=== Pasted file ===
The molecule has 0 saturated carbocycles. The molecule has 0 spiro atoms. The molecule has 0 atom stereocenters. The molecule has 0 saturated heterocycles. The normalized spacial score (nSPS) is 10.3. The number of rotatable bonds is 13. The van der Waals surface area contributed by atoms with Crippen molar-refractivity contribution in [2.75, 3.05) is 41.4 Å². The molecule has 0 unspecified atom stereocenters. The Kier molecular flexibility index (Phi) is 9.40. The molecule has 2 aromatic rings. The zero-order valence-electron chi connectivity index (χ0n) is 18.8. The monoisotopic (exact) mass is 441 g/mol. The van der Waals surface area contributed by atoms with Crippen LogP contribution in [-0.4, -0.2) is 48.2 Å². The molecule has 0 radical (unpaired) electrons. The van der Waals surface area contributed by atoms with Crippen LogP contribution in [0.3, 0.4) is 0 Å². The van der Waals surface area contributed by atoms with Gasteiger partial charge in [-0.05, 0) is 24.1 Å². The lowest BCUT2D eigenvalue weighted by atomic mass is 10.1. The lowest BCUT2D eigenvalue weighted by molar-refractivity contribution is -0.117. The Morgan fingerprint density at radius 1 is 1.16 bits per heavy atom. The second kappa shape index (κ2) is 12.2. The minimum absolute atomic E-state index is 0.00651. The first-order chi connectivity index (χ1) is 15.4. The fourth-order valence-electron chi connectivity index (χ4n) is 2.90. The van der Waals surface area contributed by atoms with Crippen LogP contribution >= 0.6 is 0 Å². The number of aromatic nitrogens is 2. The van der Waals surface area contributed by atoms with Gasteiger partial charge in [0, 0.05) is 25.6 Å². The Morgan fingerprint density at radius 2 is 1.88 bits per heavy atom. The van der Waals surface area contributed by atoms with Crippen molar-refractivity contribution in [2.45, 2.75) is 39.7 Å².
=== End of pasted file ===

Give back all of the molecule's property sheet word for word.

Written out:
The molecule has 0 saturated carbocycles. The molecule has 0 spiro atoms. The molecule has 0 atom stereocenters. The molecule has 0 saturated heterocycles. The normalized spacial score (nSPS) is 10.3. The number of rotatable bonds is 13. The van der Waals surface area contributed by atoms with Crippen molar-refractivity contribution in [2.75, 3.05) is 41.4 Å². The molecule has 0 unspecified atom stereocenters. The Kier molecular flexibility index (Phi) is 9.40. The molecule has 2 aromatic rings. The zero-order valence-electron chi connectivity index (χ0n) is 18.8. The monoisotopic (exact) mass is 441 g/mol. The van der Waals surface area contributed by atoms with Crippen LogP contribution in [-0.4, -0.2) is 48.2 Å². The molecule has 0 radical (unpaired) electrons. The van der Waals surface area contributed by atoms with Crippen LogP contribution in [0.3, 0.4) is 0 Å². The van der Waals surface area contributed by atoms with Gasteiger partial charge in [-0.05, 0) is 24.1 Å². The lowest BCUT2D eigenvalue weighted by atomic mass is 10.1. The lowest BCUT2D eigenvalue weighted by molar-refractivity contribution is -0.117. The Morgan fingerprint density at radius 1 is 1.16 bits per heavy atom. The second kappa shape index (κ2) is 12.2. The minimum absolute atomic E-state index is 0.00651. The first-order chi connectivity index (χ1) is 15.4. The fourth-order valence-electron chi connectivity index (χ4n) is 2.90. The van der Waals surface area contributed by atoms with Crippen LogP contribution >= 0.6 is 0 Å². The number of aromatic nitrogens is 2. The van der Waals surface area contributed by atoms with Gasteiger partial charge in [0, 0.05) is 25.6 Å². The Morgan fingerprint density at radius 2 is 1.88 bits per heavy atom. The van der Waals surface area contributed by atoms with Crippen molar-refractivity contribution in [2.45, 2.75) is 39.7 Å².